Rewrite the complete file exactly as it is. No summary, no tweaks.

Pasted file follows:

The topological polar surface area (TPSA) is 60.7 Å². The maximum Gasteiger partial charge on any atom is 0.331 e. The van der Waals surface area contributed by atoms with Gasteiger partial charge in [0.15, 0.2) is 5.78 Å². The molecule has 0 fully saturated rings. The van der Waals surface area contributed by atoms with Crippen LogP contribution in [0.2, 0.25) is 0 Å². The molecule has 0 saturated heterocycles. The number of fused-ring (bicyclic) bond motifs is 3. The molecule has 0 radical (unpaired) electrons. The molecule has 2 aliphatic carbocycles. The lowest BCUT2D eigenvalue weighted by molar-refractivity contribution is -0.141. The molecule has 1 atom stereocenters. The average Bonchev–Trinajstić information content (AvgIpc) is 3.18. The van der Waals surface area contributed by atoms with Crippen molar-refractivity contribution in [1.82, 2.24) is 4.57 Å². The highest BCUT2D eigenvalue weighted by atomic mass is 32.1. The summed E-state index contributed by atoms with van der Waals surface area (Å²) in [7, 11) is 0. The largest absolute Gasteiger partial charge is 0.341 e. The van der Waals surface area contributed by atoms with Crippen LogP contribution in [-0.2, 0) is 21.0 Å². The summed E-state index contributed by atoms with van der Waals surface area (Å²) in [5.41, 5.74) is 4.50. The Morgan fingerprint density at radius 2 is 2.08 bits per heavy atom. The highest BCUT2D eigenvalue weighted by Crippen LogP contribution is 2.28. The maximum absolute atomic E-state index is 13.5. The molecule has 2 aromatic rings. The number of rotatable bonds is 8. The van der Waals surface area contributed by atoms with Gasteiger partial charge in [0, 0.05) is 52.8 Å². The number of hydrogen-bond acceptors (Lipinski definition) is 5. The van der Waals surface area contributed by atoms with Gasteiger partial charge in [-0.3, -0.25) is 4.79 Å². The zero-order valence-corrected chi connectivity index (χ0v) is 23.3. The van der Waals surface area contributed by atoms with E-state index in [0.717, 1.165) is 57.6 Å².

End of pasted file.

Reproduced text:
The topological polar surface area (TPSA) is 60.7 Å². The maximum Gasteiger partial charge on any atom is 0.331 e. The van der Waals surface area contributed by atoms with Gasteiger partial charge in [0.15, 0.2) is 5.78 Å². The molecule has 0 fully saturated rings. The van der Waals surface area contributed by atoms with Crippen LogP contribution in [0.2, 0.25) is 0 Å². The molecule has 0 saturated heterocycles. The number of fused-ring (bicyclic) bond motifs is 3. The molecule has 0 radical (unpaired) electrons. The molecule has 2 aliphatic carbocycles. The lowest BCUT2D eigenvalue weighted by molar-refractivity contribution is -0.141. The molecule has 1 atom stereocenters. The average Bonchev–Trinajstić information content (AvgIpc) is 3.18. The van der Waals surface area contributed by atoms with Crippen molar-refractivity contribution in [1.82, 2.24) is 4.57 Å². The highest BCUT2D eigenvalue weighted by atomic mass is 32.1. The summed E-state index contributed by atoms with van der Waals surface area (Å²) in [7, 11) is 0. The largest absolute Gasteiger partial charge is 0.341 e. The van der Waals surface area contributed by atoms with Crippen LogP contribution in [-0.2, 0) is 21.0 Å². The summed E-state index contributed by atoms with van der Waals surface area (Å²) in [5.41, 5.74) is 4.50. The Morgan fingerprint density at radius 2 is 2.08 bits per heavy atom. The highest BCUT2D eigenvalue weighted by Crippen LogP contribution is 2.28. The maximum absolute atomic E-state index is 13.5. The molecule has 2 aromatic rings. The number of rotatable bonds is 8. The van der Waals surface area contributed by atoms with Gasteiger partial charge in [0, 0.05) is 52.8 Å². The number of hydrogen-bond acceptors (Lipinski definition) is 5. The van der Waals surface area contributed by atoms with Gasteiger partial charge in [-0.3, -0.25) is 4.79 Å². The zero-order valence-corrected chi connectivity index (χ0v) is 23.3. The van der Waals surface area contributed by atoms with E-state index in [0.717, 1.165) is 57.6 Å².